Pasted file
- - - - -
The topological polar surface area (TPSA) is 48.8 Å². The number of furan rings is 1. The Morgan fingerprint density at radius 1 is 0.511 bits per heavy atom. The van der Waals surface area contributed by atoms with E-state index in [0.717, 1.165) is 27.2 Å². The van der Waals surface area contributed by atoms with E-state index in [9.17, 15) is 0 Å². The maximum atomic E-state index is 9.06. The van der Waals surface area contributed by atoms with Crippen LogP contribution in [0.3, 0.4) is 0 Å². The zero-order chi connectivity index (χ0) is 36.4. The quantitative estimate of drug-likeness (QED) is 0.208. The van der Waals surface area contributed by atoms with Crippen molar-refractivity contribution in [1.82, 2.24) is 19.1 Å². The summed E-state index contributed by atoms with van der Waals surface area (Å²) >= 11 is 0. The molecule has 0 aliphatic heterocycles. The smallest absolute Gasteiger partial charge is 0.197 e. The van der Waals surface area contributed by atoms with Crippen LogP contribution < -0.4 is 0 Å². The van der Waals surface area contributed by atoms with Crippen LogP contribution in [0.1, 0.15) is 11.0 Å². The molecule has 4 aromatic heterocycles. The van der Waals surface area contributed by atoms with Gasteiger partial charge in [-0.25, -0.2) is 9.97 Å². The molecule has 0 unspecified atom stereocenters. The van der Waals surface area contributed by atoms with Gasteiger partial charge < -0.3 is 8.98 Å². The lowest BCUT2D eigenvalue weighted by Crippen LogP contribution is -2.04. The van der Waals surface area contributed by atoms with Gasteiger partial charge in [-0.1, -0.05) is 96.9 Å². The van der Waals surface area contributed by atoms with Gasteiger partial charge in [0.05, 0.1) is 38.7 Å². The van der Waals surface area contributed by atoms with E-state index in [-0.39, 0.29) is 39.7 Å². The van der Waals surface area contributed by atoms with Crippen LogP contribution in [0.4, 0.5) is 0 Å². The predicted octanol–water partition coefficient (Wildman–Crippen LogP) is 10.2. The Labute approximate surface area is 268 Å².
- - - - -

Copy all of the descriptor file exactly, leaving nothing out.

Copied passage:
The topological polar surface area (TPSA) is 48.8 Å². The number of furan rings is 1. The Morgan fingerprint density at radius 1 is 0.511 bits per heavy atom. The van der Waals surface area contributed by atoms with E-state index in [0.717, 1.165) is 27.2 Å². The van der Waals surface area contributed by atoms with E-state index in [9.17, 15) is 0 Å². The maximum atomic E-state index is 9.06. The van der Waals surface area contributed by atoms with Crippen LogP contribution in [0.3, 0.4) is 0 Å². The zero-order chi connectivity index (χ0) is 36.4. The quantitative estimate of drug-likeness (QED) is 0.208. The van der Waals surface area contributed by atoms with Crippen molar-refractivity contribution in [1.82, 2.24) is 19.1 Å². The summed E-state index contributed by atoms with van der Waals surface area (Å²) >= 11 is 0. The molecule has 0 aliphatic heterocycles. The smallest absolute Gasteiger partial charge is 0.197 e. The van der Waals surface area contributed by atoms with Crippen LogP contribution < -0.4 is 0 Å². The van der Waals surface area contributed by atoms with Crippen LogP contribution in [0.1, 0.15) is 11.0 Å². The molecule has 4 aromatic heterocycles. The van der Waals surface area contributed by atoms with Gasteiger partial charge in [-0.25, -0.2) is 9.97 Å². The molecule has 0 unspecified atom stereocenters. The van der Waals surface area contributed by atoms with Gasteiger partial charge < -0.3 is 8.98 Å². The lowest BCUT2D eigenvalue weighted by Crippen LogP contribution is -2.04. The van der Waals surface area contributed by atoms with Gasteiger partial charge in [-0.1, -0.05) is 96.9 Å². The van der Waals surface area contributed by atoms with Gasteiger partial charge in [0.05, 0.1) is 38.7 Å². The van der Waals surface area contributed by atoms with E-state index in [-0.39, 0.29) is 39.7 Å². The van der Waals surface area contributed by atoms with Crippen LogP contribution in [0.4, 0.5) is 0 Å². The predicted octanol–water partition coefficient (Wildman–Crippen LogP) is 10.2. The Labute approximate surface area is 268 Å².